Since starting on my journey most days include either half or a full avocado. I have fallen in love with this rocket filled veg (actually its a fruit!) yet as a child growing up in the 70s and 80s they were viewed as the dieters nemesis.
So just how healthy are these little brown (or green) tear-drop shapped fruits?
Unlike most fruits, avocado consists mainly of healthy fats instead of carbohydrates. Who’d have thought?
An avocado contains a staggering 20 different vitamins and minerals:
- Vitamin K (26% of the RDA)
- Folate: 20% of the RDA.
- Vitamin C: 17% of the RDA.
- Potassium: 14% of the RDA.
- Vitamin B5: 14% of the RDA.
- Vitamin B6: 13% of the RDA.
- Vitamin E: 10% of the RDA.
On top of this, small amounts of Magnesium, Manganese, Copper, Iron, Zinc, Phosphorous, Vitamin A, B1 (Thiamine), B2 (Riboflavin) and B3 (Niacin).
On average an avocado has 160 calories, 2g of protein and 15 healthy fats. Of its 9g carbohydrates, 7g are fibre making this a low-carb food. They are low in saturated fab and contain no cholesterol or sodium.
100g of avocado contains 14% of the RDA potassium. A high potassium intake has been linked to reduced blood pressure and helps maintain electrical gradients in cells. Bananas are typically considered to be high in potassium, however they only have 10% of the RDA.
So why are avocado’s considered fattening? Well they ARE a high fat food with 77% of the calories being fat, but is what sort of fat that’s important. In avocados the fat is mainly oleic acid. This is a monounsaturated fatty acid (the main component of olive oil). Oleic acid has been linked to reduced inflammation and been shown to have beneficial effects on genes linked to cancer.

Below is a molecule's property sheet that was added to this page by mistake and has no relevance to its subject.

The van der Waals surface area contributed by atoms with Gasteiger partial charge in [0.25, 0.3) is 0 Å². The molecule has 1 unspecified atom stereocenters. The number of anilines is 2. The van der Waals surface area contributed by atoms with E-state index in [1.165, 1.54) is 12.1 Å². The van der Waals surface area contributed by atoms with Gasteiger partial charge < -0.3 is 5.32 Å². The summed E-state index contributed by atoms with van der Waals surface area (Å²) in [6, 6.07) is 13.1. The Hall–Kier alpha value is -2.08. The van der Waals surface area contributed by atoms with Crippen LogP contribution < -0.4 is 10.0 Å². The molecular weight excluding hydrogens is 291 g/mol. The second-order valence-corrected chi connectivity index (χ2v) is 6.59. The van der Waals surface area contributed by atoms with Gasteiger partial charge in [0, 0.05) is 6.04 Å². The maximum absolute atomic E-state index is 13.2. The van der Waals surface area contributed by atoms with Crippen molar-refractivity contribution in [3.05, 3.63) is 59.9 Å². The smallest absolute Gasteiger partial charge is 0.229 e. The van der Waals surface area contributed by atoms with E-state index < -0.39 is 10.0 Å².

100g of avocado contains 7g of fibre (27% of the RDA). Fibre can contribute towards weight loss, reduce blood sugar spikes and avocados are considered to be high in fibre compared to other foods.
Cholesterol, triglycerides, inflammatory markers, blood pressure are all blood markers linked to a higher risk of heart disease. A number of human tests have been carried out on the effects of avocados on these blood markers. Avocados have been seen to significantly reduce cholesterol, reduce blood triglycerides by up to 20%, lower LDL cholesterol by up to 22% and increase HDL (the “good”) cholesterol by up to 11%.
Some vitamins such as A, D, E and K along with some antioxidants, need to be ingested with fats to be able to absorb them. In addition to having vitamins it is essential that the body is able to absorb them, i.e. moving them from the digestive tracks and into the body where they are needed. A study has shown that adding avocado to a salad can improve antioxidant absorption by 2.6 to 15-fold.
Avocados also contain high levels of antioxidants including nutrients Lutein and Zeaxanthin which are vital for protecting the eye. Studies have linked these nutrients to a drastically reduced risk of cataracts and macular degeneration.
A number of studies have shown that extracts from avocado and soybean oil, called Avocado and Soybean unsaponifiables, can reduce symptoms of arthritis of the bones, called osteoarthritis.
Wow! Well it looks like avocados are pretty amazing and in addition to tasting great, for all the reasons above I will keep on eating avocados like they are going out of fashion – which I am sure they will at some point!